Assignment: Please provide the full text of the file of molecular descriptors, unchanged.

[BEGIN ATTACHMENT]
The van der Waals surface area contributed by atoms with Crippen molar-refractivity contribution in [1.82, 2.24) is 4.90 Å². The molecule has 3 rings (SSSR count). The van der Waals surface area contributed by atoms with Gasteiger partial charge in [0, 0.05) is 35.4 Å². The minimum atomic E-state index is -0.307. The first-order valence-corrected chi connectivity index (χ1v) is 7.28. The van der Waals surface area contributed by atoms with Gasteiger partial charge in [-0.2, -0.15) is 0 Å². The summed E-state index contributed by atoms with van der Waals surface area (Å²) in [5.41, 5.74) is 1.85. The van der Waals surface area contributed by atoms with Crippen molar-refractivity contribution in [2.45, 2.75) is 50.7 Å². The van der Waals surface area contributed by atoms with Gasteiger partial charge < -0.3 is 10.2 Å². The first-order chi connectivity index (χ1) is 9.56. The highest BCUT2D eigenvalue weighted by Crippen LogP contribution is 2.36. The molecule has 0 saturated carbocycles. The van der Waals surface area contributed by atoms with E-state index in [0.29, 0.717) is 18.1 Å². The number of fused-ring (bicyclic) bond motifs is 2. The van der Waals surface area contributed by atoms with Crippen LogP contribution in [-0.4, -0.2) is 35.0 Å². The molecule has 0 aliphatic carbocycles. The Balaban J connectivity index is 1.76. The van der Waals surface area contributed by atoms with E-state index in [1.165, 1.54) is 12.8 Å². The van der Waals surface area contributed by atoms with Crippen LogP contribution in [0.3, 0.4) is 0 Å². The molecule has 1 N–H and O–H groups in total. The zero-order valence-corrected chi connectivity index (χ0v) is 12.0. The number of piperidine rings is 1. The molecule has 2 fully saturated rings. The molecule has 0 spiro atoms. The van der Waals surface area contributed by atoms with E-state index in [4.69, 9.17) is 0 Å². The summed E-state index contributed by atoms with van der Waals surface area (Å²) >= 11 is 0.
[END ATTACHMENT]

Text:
The van der Waals surface area contributed by atoms with Crippen molar-refractivity contribution in [1.82, 2.24) is 4.90 Å². The molecule has 3 rings (SSSR count). The van der Waals surface area contributed by atoms with Gasteiger partial charge in [0, 0.05) is 35.4 Å². The minimum atomic E-state index is -0.307. The first-order valence-corrected chi connectivity index (χ1v) is 7.28. The van der Waals surface area contributed by atoms with Gasteiger partial charge in [-0.2, -0.15) is 0 Å². The summed E-state index contributed by atoms with van der Waals surface area (Å²) in [5.41, 5.74) is 1.85. The van der Waals surface area contributed by atoms with Crippen molar-refractivity contribution in [2.45, 2.75) is 50.7 Å². The van der Waals surface area contributed by atoms with Gasteiger partial charge < -0.3 is 10.2 Å². The first-order chi connectivity index (χ1) is 9.56. The highest BCUT2D eigenvalue weighted by Crippen LogP contribution is 2.36. The molecule has 0 saturated carbocycles. The van der Waals surface area contributed by atoms with E-state index in [0.29, 0.717) is 18.1 Å². The number of fused-ring (bicyclic) bond motifs is 2. The van der Waals surface area contributed by atoms with Crippen LogP contribution in [-0.4, -0.2) is 35.0 Å². The molecule has 0 aliphatic carbocycles. The Balaban J connectivity index is 1.76. The van der Waals surface area contributed by atoms with E-state index in [1.165, 1.54) is 12.8 Å². The van der Waals surface area contributed by atoms with Crippen LogP contribution in [0.3, 0.4) is 0 Å². The molecule has 1 N–H and O–H groups in total. The zero-order valence-corrected chi connectivity index (χ0v) is 12.0. The number of piperidine rings is 1. The molecule has 2 fully saturated rings. The molecule has 0 spiro atoms. The van der Waals surface area contributed by atoms with E-state index in [4.69, 9.17) is 0 Å². The summed E-state index contributed by atoms with van der Waals surface area (Å²) >= 11 is 0.